Description: In 2003 Kohl pled guilty and was sentenced to multiple offenses: two counts
of third-degree sexual abuse, in violation of Iowa Code sections 709.1 and 709.4(1)
(2003); indecent exposure, enhanced, in violation of Iowa Code sections 709.9
and 901A.2; and two counts of indecent contact with a child, enhanced, in violation
of Iowa Code sections 709.12(1) or (2) and 901A.2. Kohl was sentenced to
indeterminate prison sentences not to exceed ten years for each count of third
degree sexual abuse, a term not to exceed two years for indecent exposure, and
terms not to exceed four years for each enhanced count of indecent contact with
a child. The court ordered all sentences to run consecutively for a total
indeterminate prison sentence of thirty years.
In August 2013 the court filed an amended sentencing order to add two
years of parole or work release under Iowa Code section 901A.2(8) to Kohl’s
sentences. Section 901A.2(8) applies to Kohl’s convictions for indecent exposure
and indecent contact with a child. In September 2013 Kohl filed a motion for
correction of an illegal sentence, and the motion was denied. Kohl filed a motion
for clarification of sentence in September 2015; that motion was denied in October
2015. Kohl filed an application for postconviction relief in November 2015.
Meanwhile, Kohl filed a notice of appeal from the denials of his motion for
correction of an illegal sentence and motion for clarification of sentence. In March
2016, the Iowa Supreme Court issued an order dismissing the appeals and
indicating that Kohl’s proper remedy was postconviction relief. Kohl filed an
amended application for postconviction relief in September 2016, and the district
court denied his application in March 2017.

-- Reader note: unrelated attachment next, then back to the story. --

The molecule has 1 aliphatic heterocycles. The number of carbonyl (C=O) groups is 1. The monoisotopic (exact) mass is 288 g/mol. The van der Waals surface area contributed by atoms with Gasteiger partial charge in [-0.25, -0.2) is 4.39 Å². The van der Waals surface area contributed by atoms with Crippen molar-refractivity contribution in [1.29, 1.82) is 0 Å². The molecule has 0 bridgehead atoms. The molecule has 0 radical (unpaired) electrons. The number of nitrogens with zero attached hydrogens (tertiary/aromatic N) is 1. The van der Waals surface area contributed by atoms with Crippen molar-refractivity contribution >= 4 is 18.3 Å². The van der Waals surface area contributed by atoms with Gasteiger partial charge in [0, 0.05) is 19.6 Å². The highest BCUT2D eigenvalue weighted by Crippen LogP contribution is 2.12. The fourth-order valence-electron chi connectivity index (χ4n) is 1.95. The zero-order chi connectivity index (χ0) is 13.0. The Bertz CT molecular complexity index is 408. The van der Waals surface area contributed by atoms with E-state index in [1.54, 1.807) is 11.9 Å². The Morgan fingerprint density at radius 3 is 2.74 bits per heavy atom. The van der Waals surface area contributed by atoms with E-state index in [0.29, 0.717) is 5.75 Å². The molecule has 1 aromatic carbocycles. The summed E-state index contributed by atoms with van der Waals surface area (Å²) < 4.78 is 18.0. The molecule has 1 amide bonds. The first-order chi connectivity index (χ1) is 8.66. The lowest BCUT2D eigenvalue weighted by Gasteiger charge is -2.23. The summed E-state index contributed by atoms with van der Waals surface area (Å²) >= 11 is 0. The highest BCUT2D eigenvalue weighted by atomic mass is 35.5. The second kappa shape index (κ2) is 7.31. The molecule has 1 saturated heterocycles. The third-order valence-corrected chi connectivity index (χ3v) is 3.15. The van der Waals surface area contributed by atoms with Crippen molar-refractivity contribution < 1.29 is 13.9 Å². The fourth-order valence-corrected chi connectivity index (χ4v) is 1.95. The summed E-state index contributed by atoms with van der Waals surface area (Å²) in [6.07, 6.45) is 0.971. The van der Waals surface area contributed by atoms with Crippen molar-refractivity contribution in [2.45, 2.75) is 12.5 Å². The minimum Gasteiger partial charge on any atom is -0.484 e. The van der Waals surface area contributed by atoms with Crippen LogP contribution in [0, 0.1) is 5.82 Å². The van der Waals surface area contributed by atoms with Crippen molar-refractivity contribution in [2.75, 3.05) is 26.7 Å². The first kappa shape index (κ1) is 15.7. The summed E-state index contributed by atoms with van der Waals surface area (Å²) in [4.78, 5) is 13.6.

II. Standard of Review.
Postconviction-relief proceedings are “actions at law and are reviewed on
error.” Osborn v. State, 573 N.W.2d 917, 920 (Iowa 1998) (citation omitted).
However, if the postconviction-relief proceeding has constitutional implications,
“we make our own evaluation of the totality of the circumstances in a de novo
The double jeopardy clause of the Fifth Amendment of the United States
Constitution provides that no person shall “be subject to the same offence to be
twice put in jeopardy of life or limb.” U.S. Const. amend. V. Kohl argues double
jeopardy prohibits extension of his sentence because he had a legitimate
expectation of finality when the extension was imposed ten years after his original
sentencing.1 The State argues Kohl did not have a legitimate expectation of finality
1 Kohl asserts both a federal and state constitutional claim. Where, as here, a “party raises issues under the Iowa Constitution and the Federal Constitution, but does not suggest a different standard be applied under the Iowa Constitution, we generally apply the federal standard.” State v. Edouard, 854 N.W.2d 421, 452 (Iowa 2014) (Appel, J., concurring specially), overruled on other grounds by Alcala v. Marriott Int’l., Inc., 880 N.W.2d 699 (Iowa 2016).
because at the time the extension was imposed he was ten years into a thirty-year
Kohl argues State v. Houston controls. No. 09-1623, 2010 WL 5050564, at
*3 (Iowa Ct. App. Dec. 8, 2010). In that case, the defendant had been discharged
from probation before the district court amended his sentence to include the
special sentence for sex offenses. Id. In that case, our court held the defendant
had a legitimate expectation of finality at the point he had discharged the sentence,
and we reversed the resentencing order. Id. Here, Kohl argues at the time the
court amended his sentence he had already discharged his sentences for indecent
exposure and indecent contact, the sentences that Iowa Code section 901A.2(8)
However, consecutive sentences are construed as one continuous term of
imprisonment. Iowa Code § 901.8. Special sentences do not begin until a
defendant is discharged from his continuous sentence. See State v. Dempsey,
No. 15-1195, 2016 WL 3275306, at *4 (Iowa Ct. App. June 15, 2016); see also In
re Det. of Stenzel, 827 N.W.2d 690, 700 (Iowa 2013). Unlike the defendant in
Houston, Kohl did not have an expectation of finality because he was still serving
his sentence when it was amended.
Outcome: We affirm the district court’s denial of his application for postconviction relief.